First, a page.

Darfur rebels sign truce deal with Sudan

Darfur's most powerful rebel group has initialed a truce with the Sudanese government, officials said yesterday, marking the rebel group's return to peace talks aimed at ending the Darfur conflict.

The truce between the rebel Justice and Equality Movement and the Sudanese government takes effect immediately, said Idriss Deby, Chad's president, in a statement.

Justice and Equality Movement spokesman Ahmed Hussein said the deal initialed yesterday was a framework agreement to guide future peace negotiations, including talks on a permanent cease-fire. He said it will be formally signed in Doha, Qatar, on Tuesday in the presence of Deby and the leaders of Sudan and Qatar.

The rebel group has been the most significant holdout in efforts to end the seven-year conflict in Darfur, in which 300,000 people have lost their lives to violence, disease and displacement.

The Justice and Equality Movement will take part in talks in Qatar which aim to reach a final agreement by March 15, Deby's statement said.

Hussein said yesterday's deal was important to the Darfur peace process.

"It's a significant step for peace in Darfur," said Hussein. "It is a considerable achievement for both parties."

In Sudan's capital, Khartoum, Sudanese President Omar al-Bashir announced he was pardoning members of the Justice and Equality Movement on death row who had been convicted for taking part in an attack close to Khartoum in May 2008.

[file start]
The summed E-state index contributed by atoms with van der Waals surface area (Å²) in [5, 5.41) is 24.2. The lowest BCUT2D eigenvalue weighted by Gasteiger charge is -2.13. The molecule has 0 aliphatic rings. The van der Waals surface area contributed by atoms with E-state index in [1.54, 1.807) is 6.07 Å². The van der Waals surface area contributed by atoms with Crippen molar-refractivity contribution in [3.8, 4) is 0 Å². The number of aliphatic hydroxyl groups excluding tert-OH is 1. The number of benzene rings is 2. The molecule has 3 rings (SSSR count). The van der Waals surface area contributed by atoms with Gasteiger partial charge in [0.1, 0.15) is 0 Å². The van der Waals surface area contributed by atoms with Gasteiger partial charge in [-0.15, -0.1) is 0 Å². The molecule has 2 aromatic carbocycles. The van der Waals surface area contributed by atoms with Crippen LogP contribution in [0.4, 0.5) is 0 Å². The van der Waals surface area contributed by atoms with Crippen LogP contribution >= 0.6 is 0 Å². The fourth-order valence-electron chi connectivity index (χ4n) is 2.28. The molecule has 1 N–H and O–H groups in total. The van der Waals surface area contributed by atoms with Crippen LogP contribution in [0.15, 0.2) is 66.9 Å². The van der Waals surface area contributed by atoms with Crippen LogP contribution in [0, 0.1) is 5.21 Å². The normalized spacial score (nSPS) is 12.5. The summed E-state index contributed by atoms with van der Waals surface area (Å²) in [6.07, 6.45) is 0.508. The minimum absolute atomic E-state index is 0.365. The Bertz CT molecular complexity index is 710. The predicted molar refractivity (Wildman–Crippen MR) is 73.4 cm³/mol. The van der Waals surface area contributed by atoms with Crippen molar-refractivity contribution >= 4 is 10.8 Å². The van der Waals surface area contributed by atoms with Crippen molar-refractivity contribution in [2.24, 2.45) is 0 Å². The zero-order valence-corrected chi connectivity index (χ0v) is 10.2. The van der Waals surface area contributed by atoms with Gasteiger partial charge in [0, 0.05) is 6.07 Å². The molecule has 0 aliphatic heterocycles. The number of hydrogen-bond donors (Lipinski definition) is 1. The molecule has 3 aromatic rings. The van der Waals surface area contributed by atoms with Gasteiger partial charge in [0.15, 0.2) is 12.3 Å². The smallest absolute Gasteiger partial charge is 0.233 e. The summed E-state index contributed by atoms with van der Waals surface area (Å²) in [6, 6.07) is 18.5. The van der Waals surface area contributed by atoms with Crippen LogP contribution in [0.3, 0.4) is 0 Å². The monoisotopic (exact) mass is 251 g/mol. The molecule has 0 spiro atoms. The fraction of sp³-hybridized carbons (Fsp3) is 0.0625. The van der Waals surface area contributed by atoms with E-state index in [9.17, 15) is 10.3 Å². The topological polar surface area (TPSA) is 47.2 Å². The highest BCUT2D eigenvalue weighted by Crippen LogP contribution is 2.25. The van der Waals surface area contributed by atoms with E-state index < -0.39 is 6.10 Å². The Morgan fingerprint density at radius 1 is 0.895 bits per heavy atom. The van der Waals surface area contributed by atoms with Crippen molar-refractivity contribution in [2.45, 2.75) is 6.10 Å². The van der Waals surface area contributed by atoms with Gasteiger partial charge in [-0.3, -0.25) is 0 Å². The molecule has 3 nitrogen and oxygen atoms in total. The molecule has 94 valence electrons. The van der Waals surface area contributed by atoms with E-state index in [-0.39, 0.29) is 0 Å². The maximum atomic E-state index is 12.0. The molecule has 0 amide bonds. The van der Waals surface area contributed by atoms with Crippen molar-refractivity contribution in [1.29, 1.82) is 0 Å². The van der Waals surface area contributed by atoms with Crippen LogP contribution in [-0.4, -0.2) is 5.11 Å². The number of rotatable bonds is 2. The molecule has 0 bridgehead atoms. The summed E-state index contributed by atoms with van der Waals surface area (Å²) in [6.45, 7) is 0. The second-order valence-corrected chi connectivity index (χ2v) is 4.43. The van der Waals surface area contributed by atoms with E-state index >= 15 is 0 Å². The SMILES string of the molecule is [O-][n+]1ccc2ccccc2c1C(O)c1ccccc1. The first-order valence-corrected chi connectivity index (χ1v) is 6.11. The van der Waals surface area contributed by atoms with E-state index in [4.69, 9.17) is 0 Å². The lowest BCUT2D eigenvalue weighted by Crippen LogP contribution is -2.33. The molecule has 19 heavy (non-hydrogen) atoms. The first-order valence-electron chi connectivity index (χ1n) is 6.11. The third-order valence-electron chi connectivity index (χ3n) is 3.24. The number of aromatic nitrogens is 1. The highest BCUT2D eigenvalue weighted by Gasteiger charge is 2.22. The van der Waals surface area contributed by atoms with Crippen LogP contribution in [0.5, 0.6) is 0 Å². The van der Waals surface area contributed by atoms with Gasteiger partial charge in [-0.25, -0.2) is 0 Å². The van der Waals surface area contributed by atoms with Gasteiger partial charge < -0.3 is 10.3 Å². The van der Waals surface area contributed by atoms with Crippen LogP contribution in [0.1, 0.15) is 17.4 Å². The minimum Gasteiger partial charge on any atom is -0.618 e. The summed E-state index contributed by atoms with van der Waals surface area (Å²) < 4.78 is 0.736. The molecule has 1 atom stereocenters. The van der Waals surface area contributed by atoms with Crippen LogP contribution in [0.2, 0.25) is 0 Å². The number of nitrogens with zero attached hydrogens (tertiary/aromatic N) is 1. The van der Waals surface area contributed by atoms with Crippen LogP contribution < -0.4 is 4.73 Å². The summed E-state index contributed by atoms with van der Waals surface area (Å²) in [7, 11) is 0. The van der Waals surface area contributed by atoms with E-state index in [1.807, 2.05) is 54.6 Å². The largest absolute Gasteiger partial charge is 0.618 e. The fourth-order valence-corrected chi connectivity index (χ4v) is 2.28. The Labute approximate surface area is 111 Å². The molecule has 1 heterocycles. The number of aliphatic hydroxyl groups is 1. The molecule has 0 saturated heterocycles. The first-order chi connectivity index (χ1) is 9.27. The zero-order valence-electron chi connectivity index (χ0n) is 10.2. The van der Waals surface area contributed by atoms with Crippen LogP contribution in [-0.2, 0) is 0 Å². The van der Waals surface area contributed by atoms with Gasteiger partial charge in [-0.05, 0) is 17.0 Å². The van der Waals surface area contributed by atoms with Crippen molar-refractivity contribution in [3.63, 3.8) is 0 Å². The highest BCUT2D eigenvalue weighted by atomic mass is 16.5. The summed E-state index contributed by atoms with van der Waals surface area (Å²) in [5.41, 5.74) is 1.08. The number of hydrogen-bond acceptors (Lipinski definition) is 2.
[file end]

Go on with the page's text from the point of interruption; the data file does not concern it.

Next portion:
Al-Bashir told a campaign rally he had ordered the immediate release of 30 percent of those he had pardoned. According to Sudanese law only the president can pardon someone on death row or commute his or her sentence.

The May 2008 attack on Khartoum's twin city, Omdurman, was the closest a Darfur rebel group had reached the capital. The government said more than 200 people were killed in the attack that shocked Sudan at the time.

Yesterday's developments came as Sudan and Chad have been working for months to improve relations soured by the spillover from the Darfur conflict, with each country accusing the other of supporting the other's rebel groups.

Sudan has often accused Chad of supporting the Justice and Equality Movement, allowing the group to use eastern Chad as its rear base. Saturday's agreement is significant because it appears to have Chad's solid support.

JEM and the Sudan government held peace talks last year that eventually collapsed because the two sides couldn't agree on an exchange of prisoners.

Earlier this month, Deby visited Sudan for the first time in almost six years and discussed with Sudan's president efforts to set up a joint force to patrol their common border.

The UN has said 2.7 million were driven from their homes in Darfur in the fighting between ethnic African rebels and the government and Arab militias.

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